Fuschias

From fuchsia seedlings this year I have a royal display in a dozen 12" pots, and want to ensure a repeat performance next year. What is my best plan to over-winter them?
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On Thu, 24 Jul 2008 12:50:07 -0400, Alistair Macdonald wrote

Alistair,
It's fairly easy but might take a bit of practice the first few times depending on your general gardening experience.
In the Fall, slowly reduce watering. You should have stopped any feeding a few weeks before that. When the plants have dropped most of their leaves you'll know they're ready to be stored. Fuchsias won't go truly dormant but, as the weather cools and the days shorten significantly, the leaves might have started to yellow and thin out quite a bit by anyway. Gently pull off any remaining leaves and clean up all fallen leaves to cut down on overwintering any insects, like whitefly.
Store in a place that's cool but remains above freezing. About 35-45 F is ideal. As they're not actively growing, they don't even need to be kept in the light. Keep water to a minimum and give only enough to ensure that the stems remain alive and pliable. You really aiming to keep these plants in a semi-dormant state with the cool temperatures and the drier compost. You can test if you're doing a good job by scratching slightly at one on the stems with your thumbnail. If you see green underneath, they're fine.
In the Spring, cut back the stems. How much is up to you and depends on how big you want the plant to be or what special shape you might be training. Don't be afraid to prune. Fuchsias can be cut back quite severely as they'll break new growth from even older wood.
Take the plant from the pot and remove a good deal of the old compost. Repot with fresh. Don't pack it down around the roots and the remainder of the old root ball, but settle it in by tapping the pot gently on the potting bench. Fuchsias like loose, organic soil and this helps the new roots find a hospitable home and get off to a good start.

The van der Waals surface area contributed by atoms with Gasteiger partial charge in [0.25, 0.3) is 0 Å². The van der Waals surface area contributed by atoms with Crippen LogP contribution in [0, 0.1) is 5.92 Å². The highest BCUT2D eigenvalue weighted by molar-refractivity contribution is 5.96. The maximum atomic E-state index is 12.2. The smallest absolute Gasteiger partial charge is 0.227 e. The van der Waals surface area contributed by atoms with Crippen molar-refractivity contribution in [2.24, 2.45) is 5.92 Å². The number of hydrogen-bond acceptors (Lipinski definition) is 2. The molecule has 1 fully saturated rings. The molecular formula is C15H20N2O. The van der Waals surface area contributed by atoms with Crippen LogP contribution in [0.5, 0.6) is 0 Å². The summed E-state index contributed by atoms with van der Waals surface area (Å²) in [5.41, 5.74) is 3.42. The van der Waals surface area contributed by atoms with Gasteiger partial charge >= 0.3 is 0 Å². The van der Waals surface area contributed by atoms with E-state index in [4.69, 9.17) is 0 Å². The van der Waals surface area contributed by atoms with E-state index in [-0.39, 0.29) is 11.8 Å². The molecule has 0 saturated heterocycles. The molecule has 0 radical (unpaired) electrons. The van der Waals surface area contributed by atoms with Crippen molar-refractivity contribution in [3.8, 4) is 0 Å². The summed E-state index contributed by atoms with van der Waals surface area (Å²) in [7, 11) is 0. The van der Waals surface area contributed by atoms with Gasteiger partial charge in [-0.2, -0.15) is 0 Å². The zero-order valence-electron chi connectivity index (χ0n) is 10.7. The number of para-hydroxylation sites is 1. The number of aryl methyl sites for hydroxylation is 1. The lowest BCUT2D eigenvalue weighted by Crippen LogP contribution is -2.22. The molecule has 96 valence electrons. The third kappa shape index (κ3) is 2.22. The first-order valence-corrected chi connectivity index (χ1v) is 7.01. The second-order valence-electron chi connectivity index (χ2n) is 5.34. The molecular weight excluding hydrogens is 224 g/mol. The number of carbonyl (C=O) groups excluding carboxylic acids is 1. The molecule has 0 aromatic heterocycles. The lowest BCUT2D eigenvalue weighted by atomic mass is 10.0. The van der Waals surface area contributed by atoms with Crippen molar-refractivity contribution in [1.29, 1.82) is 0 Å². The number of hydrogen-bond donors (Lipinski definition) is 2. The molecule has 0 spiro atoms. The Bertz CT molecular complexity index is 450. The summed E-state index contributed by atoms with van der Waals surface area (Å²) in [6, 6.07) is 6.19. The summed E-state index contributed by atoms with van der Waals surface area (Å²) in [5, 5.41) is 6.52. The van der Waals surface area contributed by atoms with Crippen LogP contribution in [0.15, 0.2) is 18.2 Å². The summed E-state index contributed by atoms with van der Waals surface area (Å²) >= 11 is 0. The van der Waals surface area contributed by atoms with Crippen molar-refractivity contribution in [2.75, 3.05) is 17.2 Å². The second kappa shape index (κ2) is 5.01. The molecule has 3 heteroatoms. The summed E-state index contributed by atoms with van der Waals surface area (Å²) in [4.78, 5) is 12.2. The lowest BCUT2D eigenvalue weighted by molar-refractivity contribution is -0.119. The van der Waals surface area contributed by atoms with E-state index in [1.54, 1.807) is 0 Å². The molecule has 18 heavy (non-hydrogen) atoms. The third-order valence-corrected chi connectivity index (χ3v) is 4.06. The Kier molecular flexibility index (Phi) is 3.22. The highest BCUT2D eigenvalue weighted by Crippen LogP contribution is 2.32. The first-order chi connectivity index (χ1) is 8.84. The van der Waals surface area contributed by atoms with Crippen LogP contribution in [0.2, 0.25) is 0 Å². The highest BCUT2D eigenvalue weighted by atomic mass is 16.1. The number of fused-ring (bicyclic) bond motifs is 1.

Water gently. You might do well to initially use a smaller pot and pot up as the extra soil can go sour quickly and start rotting the mostly still dormant roots. Do make sure that the new soil is kept evenly moist but not wet. The plants will probably need more water as they get going.
Set in a warmer, brighter spot and pinch out the new shoots every two to three leaves to encourage a bushier plant. Depending on the cultivar, flowering is about 8-12 weeks after the last pinch. Fuchsias are heavy feeders but you'll really want to wait until the plant is off and growing well. They appreciate more frequent but lighter feedings after that.
The exact timing of all this will depend. With my own fuchsias, for example, I've left them outside until the first frost anywhere from later November until the beginning of December. This year I was able to start setting them outside again in the middle of March. Your mileage may vary with your own climate.
Good luck! Theo
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